After reviewing the column below, the editors have decided to add a few footnotes for clarity and so as not to be the subject of angry comments. If you feel the need to be angry anyway, please review the definition of satire before writing it. Then post your angry rant in all caps, with as many emojis as possible. Remember, if it doesn’t have emojis, you’re not really feeling anything.
Video games are having a bit of a tricky PR problem at the moment, as a bunch of politicians on all sides of the aisle have suddenly remembered that video games a great thing to talk about while making a frowny face at a news camera. Reporters also like to frown about video games, because that makes their stories more interesting. Otherwise, they’re back to doing features about the four things under your kitchen sink that can kill you.
I’m not here to discuss any of these problems from a political point of view.1 All I want is to keep things from getting out of hand and big-brother-y. Fortunately, I’ve come up with a genius2 plan to get everyone off video gaming’s back for a bit.
It’s based on a tried-and-true3 strategy from the analog era.4 All we have to do is add a lot of cosmetic education and virtue features to video games. Like how when everyone was worried about cartoons rotting kids’ brains, they just slapped on a moral lesson and all of a sudden, cartoons based on toys were totally unobjectionable.5
Or how you can get parents to approve of anything — games, new genres of music, soft core porn6 — if you can just figure out how to make it “educational” (i.e. “boring”7). Bonus points if you can work God or the Bill of Rights into the mix.8
Obviously, we just need to add a few of these crowd-pleasing elements to video games. To get the ball rolling, I’ve come up with three I think will really help.9
1. Replace med packs by having players regenerate life through healthy, low-carb, balanced meals. But not too low-carb or too healthy. We want to teach kids about being healthy, but we also want to teach them not to develop damaging attitudes about food. Because we all hate childhood obesity, but love fat kids. Or something. I don’t know. The whole thing is pretty confusing to me. Come to think of it, maybe we should make the meal vegan too.
2. Be sure to end all player vs. player contests with a positive message that discourages bullying and acknowledges the humanity of all who participated. I’m thinking of something like, “Congratulations sickkitty420! You won! But remember, you’re all winners today. Even you, xxCreeperFanxx. Don’t be discouraged by your terrible score, xxCreeperFanxx. You tried and that’s what’s important. Now, who’s ready for another deathmatch?” Maybe everyone could get a little reward just for taking part in the game. Some kind of participation trophy, perhaps.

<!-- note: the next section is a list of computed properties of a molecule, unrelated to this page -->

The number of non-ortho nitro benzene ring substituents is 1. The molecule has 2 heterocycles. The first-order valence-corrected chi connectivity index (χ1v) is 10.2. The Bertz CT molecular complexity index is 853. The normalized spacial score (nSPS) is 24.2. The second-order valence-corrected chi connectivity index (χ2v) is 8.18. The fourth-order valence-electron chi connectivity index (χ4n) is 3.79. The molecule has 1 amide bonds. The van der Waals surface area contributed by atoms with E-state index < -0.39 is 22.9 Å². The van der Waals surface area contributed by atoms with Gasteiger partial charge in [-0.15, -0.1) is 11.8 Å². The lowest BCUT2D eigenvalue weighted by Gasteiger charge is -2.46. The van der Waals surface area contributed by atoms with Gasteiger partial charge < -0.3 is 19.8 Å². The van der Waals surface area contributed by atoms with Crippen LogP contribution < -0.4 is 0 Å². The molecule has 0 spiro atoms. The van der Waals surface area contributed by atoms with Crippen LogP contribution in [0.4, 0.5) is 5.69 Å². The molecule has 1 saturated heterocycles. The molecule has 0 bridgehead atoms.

3. Have key characters stop in-game to deliver safety and health tips. The model here, of course, is the old “Knowing Is Half the Battle” PSA at the end of the G.I. Joe cartoons. Only modified for popular video game characters. Imagine how powerful it would be to have Kratos take a moment and remind players that flossing twice a day helps reduce gum disease. Or Bayek could pause before an assassination to review the proper way to make sure you’ve put out a campfire completely. Honestly, there are so many great lessons to be learned here.
I don’t know about you, but I’m pretty excited about how these small changes could convince politicians and parents to leave video games alone and go back to complaining about movies and television shows.10
With this list and the other tools at their disposal, I’m sure the gaming industry can make that happen. “What other tool?” you ask. Why money,11 of course. Lots and lots of money.
1Thank God, right?
2Nope, not even close. Not even by the most generous definition of the term.
4Not really a thing, but we think she means the 80s and 90s.
5This seems like an exaggeration. Our researchers are looking into it, but frankly it was a long night and they’re not in the mood. I doubt we’re going to be able to substantiate it today.
6This is only true in certain parts of California and Nevada.
8If you never had to memorize a rap about God or the separation of powers and perform it in front of a crowd of fidgeting classmates, then you can’t really comprehend the exquisite agony of watching three white boys named “Matt” try to freestyle about the Seventh Amendment (the right to a jury trial).
9They really, really won’t.
10Nope. It’s more likely that Elon Musk will become a Hare Krishna than it is that this plan will work.
11This plan (the money one), however, has promise.
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